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This summer we are looking at a number of Scottish athletes who have come through the Winning Students scholarship scheme.
The Winning Students programme has been one of Scottish sports’ success stories over the past ten years.
The programme ensures that student athletes get support and flexibility to train and compete while studying at a Scottish college or university. Since its inception in 2008, Winning Student athletes have performed at every Commonwealth and Olympic Games.
The way it works is that gifted young athletes are supported by scholarships of up to £6,000 a year. The money can be used for a range of sports services such as physiotherapy, coaching, psychology and training as well as academic related expenses such as accommodation, living costs and study fees. Winning Students scholars are identified and nominated by the governing body of their sport and the scholarships are funded by the Scottish Funding Council.
Charlie Guest’s determination to end a promising campaign with a flourish came to pass this spring on the picturesque slopes of Åre, Sweden.
The Scot recorded the best World Cup Slalom result for a British woman in over 20 years with a 16th-place finish – smashing her personal best in the process to further underline her Olympic credentials.
Securing World Cup points was Guest’s primary target for the season, but enthused by her breakthrough in Scandinavia, she rounded-off a frantic period by claiming a third Europa Cup gold medal – on alpine skiing’s second-tier tour – in Reiteralm, Austria.
The 27-year-old can reflect on a productive spell with pride and look to the future with optimism. Her participation at next year’s Winter Olympics is not yet assured, but Beijing will almost certainly be added to her itinerary.
“I’ve made everything that I need to qualify for the Olympics,” explained Guest, keen to enjoy home comforts after three months on the road. “I needed one top-30 finish in World Cups and I’ve now got four, or two top-15s in Europa Cup. I have one win and two top-15s for the season, so I’ve put myself in a really good position for selection going into the summer.
“Hopefully next season in the World Cup tour I can keep strengthening my position. We won’t find out officially until January, a few weeks before we are due to travel, so it’ll be quite hectic.”

Guest, who placed 33rd on her Olympic debut in PyeongChang 2018, has been contemplating her prospects ahead of a potentially career-defining 12 months. “Over the last few weeks I’ve begun to start talking about Beijing,” she acknowledged.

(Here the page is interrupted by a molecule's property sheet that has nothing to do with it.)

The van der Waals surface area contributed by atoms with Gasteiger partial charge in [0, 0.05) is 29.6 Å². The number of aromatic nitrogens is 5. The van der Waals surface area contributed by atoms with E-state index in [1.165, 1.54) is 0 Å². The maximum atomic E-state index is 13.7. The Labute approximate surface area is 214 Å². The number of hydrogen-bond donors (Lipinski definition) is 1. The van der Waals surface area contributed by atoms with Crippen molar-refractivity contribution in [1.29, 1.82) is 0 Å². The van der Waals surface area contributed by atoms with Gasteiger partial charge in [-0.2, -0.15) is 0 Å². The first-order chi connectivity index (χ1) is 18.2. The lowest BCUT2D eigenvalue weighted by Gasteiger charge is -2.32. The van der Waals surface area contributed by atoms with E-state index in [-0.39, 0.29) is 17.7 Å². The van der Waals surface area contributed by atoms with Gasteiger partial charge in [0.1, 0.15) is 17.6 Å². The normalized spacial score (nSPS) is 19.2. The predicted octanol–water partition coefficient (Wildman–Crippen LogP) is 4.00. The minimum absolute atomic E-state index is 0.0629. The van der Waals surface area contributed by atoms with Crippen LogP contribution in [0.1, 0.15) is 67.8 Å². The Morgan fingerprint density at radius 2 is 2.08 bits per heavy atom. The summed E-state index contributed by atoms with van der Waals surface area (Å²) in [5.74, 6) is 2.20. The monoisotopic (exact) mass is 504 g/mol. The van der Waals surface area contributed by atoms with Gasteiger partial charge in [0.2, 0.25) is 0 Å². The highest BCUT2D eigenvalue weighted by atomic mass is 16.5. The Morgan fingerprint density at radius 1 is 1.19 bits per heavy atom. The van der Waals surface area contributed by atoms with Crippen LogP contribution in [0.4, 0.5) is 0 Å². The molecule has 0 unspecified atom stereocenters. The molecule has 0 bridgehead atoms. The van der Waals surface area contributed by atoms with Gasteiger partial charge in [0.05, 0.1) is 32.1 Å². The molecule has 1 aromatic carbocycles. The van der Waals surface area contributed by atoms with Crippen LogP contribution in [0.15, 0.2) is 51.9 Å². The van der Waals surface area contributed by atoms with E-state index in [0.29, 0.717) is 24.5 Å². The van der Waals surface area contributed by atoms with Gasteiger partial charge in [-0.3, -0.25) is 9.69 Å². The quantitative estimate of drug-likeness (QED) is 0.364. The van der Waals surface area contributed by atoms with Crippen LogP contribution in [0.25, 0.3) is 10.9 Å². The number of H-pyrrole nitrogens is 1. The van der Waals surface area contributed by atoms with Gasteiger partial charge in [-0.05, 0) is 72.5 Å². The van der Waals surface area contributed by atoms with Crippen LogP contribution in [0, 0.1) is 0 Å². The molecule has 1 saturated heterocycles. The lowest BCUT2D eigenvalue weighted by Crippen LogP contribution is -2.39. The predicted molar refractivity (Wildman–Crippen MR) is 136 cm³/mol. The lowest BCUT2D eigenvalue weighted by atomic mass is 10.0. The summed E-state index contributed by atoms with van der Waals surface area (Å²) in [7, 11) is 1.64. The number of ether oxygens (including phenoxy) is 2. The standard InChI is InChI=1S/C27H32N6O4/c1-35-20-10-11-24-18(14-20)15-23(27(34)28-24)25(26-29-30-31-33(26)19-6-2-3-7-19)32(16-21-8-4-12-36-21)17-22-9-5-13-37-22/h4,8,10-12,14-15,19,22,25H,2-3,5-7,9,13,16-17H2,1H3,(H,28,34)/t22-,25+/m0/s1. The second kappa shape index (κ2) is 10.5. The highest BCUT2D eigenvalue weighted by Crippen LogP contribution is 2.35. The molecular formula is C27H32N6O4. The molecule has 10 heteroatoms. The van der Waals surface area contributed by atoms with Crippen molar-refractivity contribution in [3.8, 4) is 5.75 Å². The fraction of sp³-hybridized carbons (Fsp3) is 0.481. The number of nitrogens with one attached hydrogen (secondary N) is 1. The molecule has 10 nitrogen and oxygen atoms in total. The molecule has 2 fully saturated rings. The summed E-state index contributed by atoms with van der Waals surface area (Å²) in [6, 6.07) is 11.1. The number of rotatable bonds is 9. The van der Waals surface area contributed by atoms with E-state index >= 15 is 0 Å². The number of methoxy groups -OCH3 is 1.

“I’ve started to think about goals and, in my mind, a top-20 finish would be a minimum expectation. I’m currently 33rd in the World Cup Slalom standings so I think top-20 is a nice round goal to have, but you never know who is going to be there or what’s going to happen, but I’d like to think that’s where I can be.
“I’m in a much better position now than I was going into the previous Olympic cycle. Leading into PyeongChang 2018, I was unable to walk due to so much back pain. It was ridiculous, but I went to PyeongChang and it was a great experience. I managed to achieve a good result in the team event, but individually, I just wasn’t in the same league that I’m performing in now.
“If my body is happy and I’m smart with how I’m working, then results will follow. It’s then just a case of having a clear head, realistic expectations and having fun going about it. I’m looking forward to, hopefully, having an opportunity in Beijing and being fully prepared and ready for it.”
Over a year ago, Guest was in Sweden preparing for a World Cup event in the final throes of the season. The COVID-19 outbreak ensured the campaign came to a premature conclusion, but the initial impact on the sport was minimal.
“To begin with, I was thrilled to have a little more time off skis,” admitted Guest. “It was nice to have a little bit more time at home in the summer when the weather was good. I got kind of lucky. I’d just moved house and my new neighbour had a garage with gym equipment, which he let me borrow for the duration of lockdown – so although I was training by myself and without my usual coaches, I was still able to have a productive lockdown.”
Guest, refreshed from a pre-season break – a little longer than normal – was not overly perturbed by the strict COVID-19 protocols implemented on her return to action in Finland. “I think it was the realisation that everyone in the competition was in the same boat,” she said.
“We’ve never been through this before and we all had to get on a charter flight, which was quite unusual. Everyone had to be tested before we could enter the hotel and enter our first race bubble. It was well organised and it felt safe as nobody could get in that hadn’t been tested.

“It was weird, but thinking back on it now, we took it all in our stride quite well.”

Guest is a grateful beneficiary of the Winning Students scholarship scheme, and the Psychology student from the University of Aberdeen is quick to acknowledge the importance of the additional support.
“It offers a great deal of financial stability during this really difficult time for everyone,” said Guest. “Winning Students has allowed me to spend extra time on my studies and training.  It’s been a game-changer, to be honest.”
The challenge of embarking on a top-level skiing career whilst studying is unlikely to ever be straightforward, however, Guest believes she has found a formula that works for her. 
“The Psychology department at Aberdeen is a great help. I couldn’t do it without the support and understanding from them.”
Guest’s immediate focus is on her studies, but it’s unlikely the Beijing Olympics will drift too far from her thoughts.  
Based on article by Graham Semple.